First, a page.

While trade secrets receive protection without registration, generally, for information to be considered a trade secret, certain conditions must be met
A patent is a limited right to exclude others for doing, making, or using something. This right is given by the government to an inventor in exchange for disclosing their inventions to the public.
In effect, a patent is like the deed to a house. It sets forth the meets and bounds of what is owned, and allows the owner to show that they are entitled to keep others from infringing upon their property.
One obtains a patent by filing an application with the US Patent and Trademark Office (USPTO) and successfully demonstrating to the USTPO Examiner that the material claimed in your application is 1) patentable subject matter, 2) novel, 3) non-obvious, and 4) paying all associated fees.
Patents can be used defensively to prevent others from entering into your company’s market space.
They can be used offensively to generate an additional avenue by which to derive income.
By risk mitigation and as an indication of business acumen. Potential investors, strategies partners, or acquirers will conduct due diligence prior to entering into agreements with your business, and protecting your IP with intelligent patenting will reduce the potential risk to their interests, while signaling that you are a savvy business person who is proactively protecting your own interests.
Yes, there are multiple types of patent application, each having unique uses.
Provisional patent applications – These applications are informal placeholder filings, which never get examined or mature into issued patents, but are used to establish an early date of conception or invention.
Utility patent applications – Utility applications are directed to a new and useful process, machine, manufacture, or composition of matter, or a new and useful improvement thereof. They are highly formal technical documents which teach a person of skill in the relevant art how to make and use an invention. These applications go through the examination process and can eventually issue into right granting patents.
Design patent applications – Design patent applications are directed to the ornamental design of a functional object. When issued as a patent their protection is limited to the aesthetic features of the claimed subject matter and not to its functionality.
Plant patent applications – A plant patent covers a distinct and new variety of plant, other than a tuber propagated plant or a plant found in an uncultivated state. Plants are limited to:
- A living plant organism which expresses a set of characteristics determined by its single, genetic makeup or genotype, which can be duplicated through asexual reproduction, but which can not otherwise be “made” or “manufactured.”
- Sports, mutants, hybrids, and transformed plants are comprehended; sports or mutants may be spontaneous or induced. Hybrids may be natural, from a planned breeding program, or somatic in source. While natural plant mutants might have naturally occurred, they must have been discovered in a cultivated area.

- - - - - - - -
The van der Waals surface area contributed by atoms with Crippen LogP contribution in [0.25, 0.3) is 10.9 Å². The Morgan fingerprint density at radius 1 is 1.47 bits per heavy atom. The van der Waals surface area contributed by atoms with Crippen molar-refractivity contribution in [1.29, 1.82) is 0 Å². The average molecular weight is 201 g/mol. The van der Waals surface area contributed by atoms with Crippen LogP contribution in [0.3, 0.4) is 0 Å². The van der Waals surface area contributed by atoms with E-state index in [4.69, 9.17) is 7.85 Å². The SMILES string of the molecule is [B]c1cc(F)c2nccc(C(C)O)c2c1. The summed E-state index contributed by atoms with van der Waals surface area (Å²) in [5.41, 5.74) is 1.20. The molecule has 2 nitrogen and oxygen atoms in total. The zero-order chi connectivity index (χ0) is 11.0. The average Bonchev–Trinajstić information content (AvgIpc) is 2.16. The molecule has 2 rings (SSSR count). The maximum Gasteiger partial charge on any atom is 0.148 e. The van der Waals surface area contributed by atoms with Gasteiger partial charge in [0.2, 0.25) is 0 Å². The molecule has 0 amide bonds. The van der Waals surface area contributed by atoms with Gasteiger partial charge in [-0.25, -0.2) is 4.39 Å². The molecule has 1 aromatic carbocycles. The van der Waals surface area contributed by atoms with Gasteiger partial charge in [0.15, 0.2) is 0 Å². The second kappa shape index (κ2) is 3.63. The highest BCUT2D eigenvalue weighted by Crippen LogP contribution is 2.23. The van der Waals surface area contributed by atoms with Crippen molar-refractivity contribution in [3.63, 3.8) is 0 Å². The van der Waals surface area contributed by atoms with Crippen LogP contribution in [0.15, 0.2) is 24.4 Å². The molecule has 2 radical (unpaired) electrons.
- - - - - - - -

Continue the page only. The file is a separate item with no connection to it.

- Algae and macro fungi are regarded as plants, but bacteria are not.
While times vary from one technology center to another, the approximate time to a final disposition range from between 23-30 months from the date of filing.
This may seem like a long time, but the average time has decreased significantly in the last few years. Additionally, there are mechanisms for prioritized or expedited examination that may be available to you. Talk with HPKD today to see if you qualify for such a program.
Patents filed on or after June 8, 1995, can remain in force for 20 years from the filing date of the earliest application on which the patent claims priority.
For patents filed prior to June 8, 1995, the term of a patent is either 20 years from the earliest filing date as above, or 17 years from the issue date, whichever is longer.
Patent Term Adjustment (PTA) is to accommodate for delays caused by the US Patent Office during the prosecution of a US patent application. The total PTA is added to the 20-year lifespan of the patent.
Yes, in the last five years the United States has gone through some of the largest changes in patent law since its implementation under Article 8 of the Constitution.
On September 16, 2013, the US federal government put into effect the America Invents Act which changed the US from a “first to invent” structure to a “first to file” system that is more commonplace throughout the rest of the world.
On June 19, 2014, the Supreme Court rendered a decision in Alice Corp. v. CLS Bank International that drastically changed the US’ interpretation of what constitutes “patentable subject matter”. This case has caused a massive shift in the manner in which software-related US patent applications are interpreted.
These changes and their aftershocks are still actively changing the landscape of patent law in the US. Now, more than ever, it is key to have the understanding of the law and its effects on the patent system necessary to best pursue and protect your interests.
We help provide to key to solving your patent issues!
In patent law time is of the essence. Under the new system the first inventor to file gets priority, so filing first is key.
Innovation is valuable. Protect your investment into research and development of your technology. Don’t let others steal your valuable business assets. Take proactive action and protect yourself!
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